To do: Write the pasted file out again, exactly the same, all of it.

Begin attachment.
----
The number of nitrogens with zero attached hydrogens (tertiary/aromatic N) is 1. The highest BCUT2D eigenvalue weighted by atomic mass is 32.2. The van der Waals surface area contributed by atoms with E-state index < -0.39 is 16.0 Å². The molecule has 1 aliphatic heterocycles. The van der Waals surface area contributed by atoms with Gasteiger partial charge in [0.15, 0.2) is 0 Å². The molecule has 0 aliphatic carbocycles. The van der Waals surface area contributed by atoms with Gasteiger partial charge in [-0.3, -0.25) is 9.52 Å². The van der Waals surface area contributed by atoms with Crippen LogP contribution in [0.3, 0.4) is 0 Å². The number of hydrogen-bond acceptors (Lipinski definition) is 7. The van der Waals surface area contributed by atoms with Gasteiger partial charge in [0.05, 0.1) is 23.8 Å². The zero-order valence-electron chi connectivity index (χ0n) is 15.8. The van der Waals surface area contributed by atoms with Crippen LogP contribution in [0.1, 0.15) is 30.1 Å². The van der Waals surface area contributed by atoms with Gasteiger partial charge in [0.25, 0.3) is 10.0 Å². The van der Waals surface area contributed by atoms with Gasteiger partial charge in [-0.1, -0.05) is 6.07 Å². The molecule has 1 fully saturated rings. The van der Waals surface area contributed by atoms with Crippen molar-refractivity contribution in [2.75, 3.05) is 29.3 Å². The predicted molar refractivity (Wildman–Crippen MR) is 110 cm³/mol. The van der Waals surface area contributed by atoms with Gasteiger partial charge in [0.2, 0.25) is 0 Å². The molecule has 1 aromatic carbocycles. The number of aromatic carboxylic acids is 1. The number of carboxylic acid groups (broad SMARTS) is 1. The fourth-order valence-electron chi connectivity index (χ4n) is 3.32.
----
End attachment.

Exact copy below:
The number of nitrogens with zero attached hydrogens (tertiary/aromatic N) is 1. The highest BCUT2D eigenvalue weighted by atomic mass is 32.2. The van der Waals surface area contributed by atoms with E-state index < -0.39 is 16.0 Å². The molecule has 1 aliphatic heterocycles. The van der Waals surface area contributed by atoms with Gasteiger partial charge in [0.15, 0.2) is 0 Å². The molecule has 0 aliphatic carbocycles. The van der Waals surface area contributed by atoms with Gasteiger partial charge in [-0.3, -0.25) is 9.52 Å². The van der Waals surface area contributed by atoms with Crippen LogP contribution in [0.3, 0.4) is 0 Å². The number of hydrogen-bond acceptors (Lipinski definition) is 7. The van der Waals surface area contributed by atoms with Gasteiger partial charge in [0.05, 0.1) is 23.8 Å². The zero-order valence-electron chi connectivity index (χ0n) is 15.8. The van der Waals surface area contributed by atoms with Crippen LogP contribution in [0.1, 0.15) is 30.1 Å². The van der Waals surface area contributed by atoms with Gasteiger partial charge in [0.25, 0.3) is 10.0 Å². The van der Waals surface area contributed by atoms with Gasteiger partial charge in [-0.1, -0.05) is 6.07 Å². The molecule has 1 fully saturated rings. The van der Waals surface area contributed by atoms with Crippen molar-refractivity contribution in [2.75, 3.05) is 29.3 Å². The predicted molar refractivity (Wildman–Crippen MR) is 110 cm³/mol. The van der Waals surface area contributed by atoms with Gasteiger partial charge in [0.2, 0.25) is 0 Å². The molecule has 1 aromatic carbocycles. The number of aromatic carboxylic acids is 1. The number of carboxylic acid groups (broad SMARTS) is 1. The fourth-order valence-electron chi connectivity index (χ4n) is 3.32.